If you were to pose this question to a member of the baby boom generation, they would probably blink, puzzled, not sure what the question could mean. “Of course children should be allowed to play outdoors,” they would mutter, not even seeing the question as something of merit.
However, in the 21st century, this question has become more loaded than ever. In fact, the issue has become so loaded that we now live in a world where parents can be reported to child services for letting their kids play out in their own backyard. This is a world away from how we, the modern parents of young kids, grew up– for the most part, playing outdoors was an essential, something that we all did, and something our parents would never have been lambasted for. We were allowed to walk within reasonable distances and were trusted with our own keys from a young age; again, things that Generation Z have next to no chance of experiencing.
Alas, times change, and so the question becomes ever-more loaded as the years go by.
Those who outright disagree with kids being allowed to play outdoors have the following reasons:
- Children get kidnapped if they are not being supervised at all times. Why expose them to the risk?
- Kids are at danger from potential road traffic accidents if they are allowed out alone (even if they are only in suburban neighborhoods).
- Kids can get lost and become distressed.
- Parents should supervise children at all times, as that is your responsibility as a parent.
- Kids get dirty when they play outside, and this can make them sick. As a parent, it’s your duty to protect your child at all times to ensure that they are in good health.
Those who do advocate kids being allowed to play outdoors tend to respond with the following:
- Children can and do get kidnapped, but this can happen even when they are being supervised. All it takes is a moment of distraction.
- Kids are at far higher risk of experiencing a road traffic accident when they are in a car than when they are out walking or playing outdoors; car accidents are incredibly common, and if you live near a commercial estate, truck accidents can be the most deadly. Despite these cold, hard statistics about the danger of driving a vehicle, the naysayers do not have an issue with children being transported in cars– where they are actually less safe than if they’re just out walking on a sidewalk. Provided children are taught to respect the road, walking and/or playing outdoors is actually safer than driving.
- Most kids today are equipped with a cellphone and will know to call for help if they are lost. Kids can also be given strict boundaries about where they can and can’t go.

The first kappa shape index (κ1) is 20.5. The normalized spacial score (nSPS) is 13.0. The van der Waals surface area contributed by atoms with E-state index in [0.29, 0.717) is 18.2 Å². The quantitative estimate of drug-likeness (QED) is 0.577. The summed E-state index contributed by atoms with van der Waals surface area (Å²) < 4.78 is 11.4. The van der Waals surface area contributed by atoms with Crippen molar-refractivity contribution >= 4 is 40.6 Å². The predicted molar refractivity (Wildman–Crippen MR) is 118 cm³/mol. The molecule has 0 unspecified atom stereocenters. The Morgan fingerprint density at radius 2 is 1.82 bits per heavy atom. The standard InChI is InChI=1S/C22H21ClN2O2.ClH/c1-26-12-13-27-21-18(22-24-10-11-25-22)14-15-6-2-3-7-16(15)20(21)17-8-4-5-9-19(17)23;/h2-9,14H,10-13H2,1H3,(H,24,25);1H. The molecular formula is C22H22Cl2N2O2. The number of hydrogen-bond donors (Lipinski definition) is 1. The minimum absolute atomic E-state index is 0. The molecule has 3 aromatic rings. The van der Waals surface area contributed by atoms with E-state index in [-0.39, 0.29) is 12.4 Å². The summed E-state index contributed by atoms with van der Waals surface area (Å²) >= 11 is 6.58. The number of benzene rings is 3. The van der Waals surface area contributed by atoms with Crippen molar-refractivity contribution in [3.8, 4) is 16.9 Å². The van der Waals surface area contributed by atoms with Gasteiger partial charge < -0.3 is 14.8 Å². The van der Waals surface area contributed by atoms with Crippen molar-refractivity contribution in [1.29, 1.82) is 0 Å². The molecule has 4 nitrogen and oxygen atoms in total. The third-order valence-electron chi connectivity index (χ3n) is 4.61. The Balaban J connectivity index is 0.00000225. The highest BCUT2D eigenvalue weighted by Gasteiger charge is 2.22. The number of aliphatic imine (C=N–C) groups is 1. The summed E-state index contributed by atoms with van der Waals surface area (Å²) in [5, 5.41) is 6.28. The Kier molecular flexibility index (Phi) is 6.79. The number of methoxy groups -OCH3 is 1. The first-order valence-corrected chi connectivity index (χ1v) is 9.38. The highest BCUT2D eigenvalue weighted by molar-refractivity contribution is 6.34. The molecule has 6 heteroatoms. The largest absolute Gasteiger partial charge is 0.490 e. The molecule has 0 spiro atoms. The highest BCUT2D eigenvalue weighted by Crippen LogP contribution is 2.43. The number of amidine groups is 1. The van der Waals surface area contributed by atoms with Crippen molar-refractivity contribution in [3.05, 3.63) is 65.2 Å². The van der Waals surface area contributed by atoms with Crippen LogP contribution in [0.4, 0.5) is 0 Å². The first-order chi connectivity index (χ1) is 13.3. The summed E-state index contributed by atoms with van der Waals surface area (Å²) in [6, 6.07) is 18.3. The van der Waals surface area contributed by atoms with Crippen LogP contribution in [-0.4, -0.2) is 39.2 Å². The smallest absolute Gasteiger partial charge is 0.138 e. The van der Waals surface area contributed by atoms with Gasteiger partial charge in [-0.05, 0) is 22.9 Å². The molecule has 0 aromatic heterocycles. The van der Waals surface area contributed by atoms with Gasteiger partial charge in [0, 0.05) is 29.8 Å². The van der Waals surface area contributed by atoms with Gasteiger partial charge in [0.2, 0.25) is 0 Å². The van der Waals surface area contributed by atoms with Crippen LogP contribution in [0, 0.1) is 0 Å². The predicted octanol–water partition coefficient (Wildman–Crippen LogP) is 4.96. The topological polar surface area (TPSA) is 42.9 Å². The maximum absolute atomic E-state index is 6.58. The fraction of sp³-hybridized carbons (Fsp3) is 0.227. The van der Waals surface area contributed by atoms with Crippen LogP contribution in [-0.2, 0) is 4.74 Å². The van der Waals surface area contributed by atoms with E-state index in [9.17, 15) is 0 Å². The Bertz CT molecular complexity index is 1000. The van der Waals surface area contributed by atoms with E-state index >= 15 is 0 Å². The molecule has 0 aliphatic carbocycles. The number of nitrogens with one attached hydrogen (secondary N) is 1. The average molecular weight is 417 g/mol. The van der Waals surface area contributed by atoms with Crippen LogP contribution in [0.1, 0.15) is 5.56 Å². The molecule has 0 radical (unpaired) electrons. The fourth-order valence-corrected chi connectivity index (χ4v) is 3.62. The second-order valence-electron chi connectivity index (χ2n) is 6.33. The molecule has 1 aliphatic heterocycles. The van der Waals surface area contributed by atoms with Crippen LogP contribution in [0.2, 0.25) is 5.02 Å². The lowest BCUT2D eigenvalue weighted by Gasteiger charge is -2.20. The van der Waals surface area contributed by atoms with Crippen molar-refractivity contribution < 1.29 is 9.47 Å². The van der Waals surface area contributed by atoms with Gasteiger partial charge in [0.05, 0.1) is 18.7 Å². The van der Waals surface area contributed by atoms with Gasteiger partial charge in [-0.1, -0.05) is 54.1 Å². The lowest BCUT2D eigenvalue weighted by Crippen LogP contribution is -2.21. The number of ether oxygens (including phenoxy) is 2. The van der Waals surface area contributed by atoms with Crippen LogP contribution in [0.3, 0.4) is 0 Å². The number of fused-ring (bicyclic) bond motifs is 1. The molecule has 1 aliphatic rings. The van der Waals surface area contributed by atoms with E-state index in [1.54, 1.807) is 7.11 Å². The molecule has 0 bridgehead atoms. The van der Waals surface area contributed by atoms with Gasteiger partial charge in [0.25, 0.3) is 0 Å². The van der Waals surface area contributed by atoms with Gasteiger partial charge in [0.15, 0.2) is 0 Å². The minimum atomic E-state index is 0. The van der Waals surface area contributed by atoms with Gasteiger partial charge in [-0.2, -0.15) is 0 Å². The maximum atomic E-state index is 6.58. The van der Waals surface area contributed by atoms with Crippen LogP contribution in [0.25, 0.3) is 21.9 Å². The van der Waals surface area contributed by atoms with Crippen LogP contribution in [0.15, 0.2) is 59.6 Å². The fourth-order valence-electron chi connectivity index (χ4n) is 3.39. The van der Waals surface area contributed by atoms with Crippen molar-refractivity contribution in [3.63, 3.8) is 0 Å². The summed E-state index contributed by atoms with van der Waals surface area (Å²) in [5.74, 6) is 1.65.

- While children of a certain age should be supervised at all times, there is a certain point at which it is actually necessary for your kids to be comfortable being out in public alone. This age should be determined by the family, taking into account the child in question.
- Kids are supposed to get dirty; it helps to build their immune systems for later life.
There’s no doubt that both sides of the argument feel very passionate about where they stand on the issue, so there is one burning question that all modern parents need to figure out an answer to…
Who’s Right — The Naysayers or The Advocates?
This, of course, is the key question– and sadly, it’s a question it’s impossible to answer in a generalized way. You have to make the right decision for you and your family. Below you’ll find a few useful tips and guides to help make the decision you make as safe as possible; there is no intent here to influence your choice, just a desire to make either choice as positive as possible.
If your children have a cellphone, you can activate a GPS app on their phone so you can always track where they are and ensure that they are staying within allowed limits.
The health consequences
There is a variety of health benefits when children are allowed to play outdoors. If you’re not comfortable allowing this, then you will need to take additional provisions to ensure that these health benefits are achieved in other ways.
Teach your children ‘stranger danger’
It’s likely your children will already have experienced this, but there’s no harm in the occasional refresher lesson to ensure they remember what they have learned. Here’s a good video to show them:
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Watch their Vitamin D levels
If you are not allowing your kids to play outdoors, then be very careful of their Vitamin D levels. The human body needs some degree of sunlight exposure to be able to obtain Vitamin D; an indoor lifestyle has been blamed for a resurgence of rickets in recent years. To maintain good Vitamin D levels, your kids need to be exposed to sunlight for around 10 minutes per day; you can use sunblock during this time, too, so there’s no risk of burning.
Don’t be distracted when your kids are out
It’s not necessary to watch over your kids like a hawk after a certain age, but it’s wise not to be too distracted while you know they are out. Keep an eye on them (or their GPS monitor) to ensure everything is proceeding as it should.
Ultimately, the choice as to whether or not you allow your kids to play outside is a very personal one. It’s vital to remember that you only have to make the right choice for you; don’t be put off by the so-called “mommy shamers”, who seem to delight on judging other parents for their decision. Do what you think is right and what you are confident your kids can handle, keeping the tips above in mind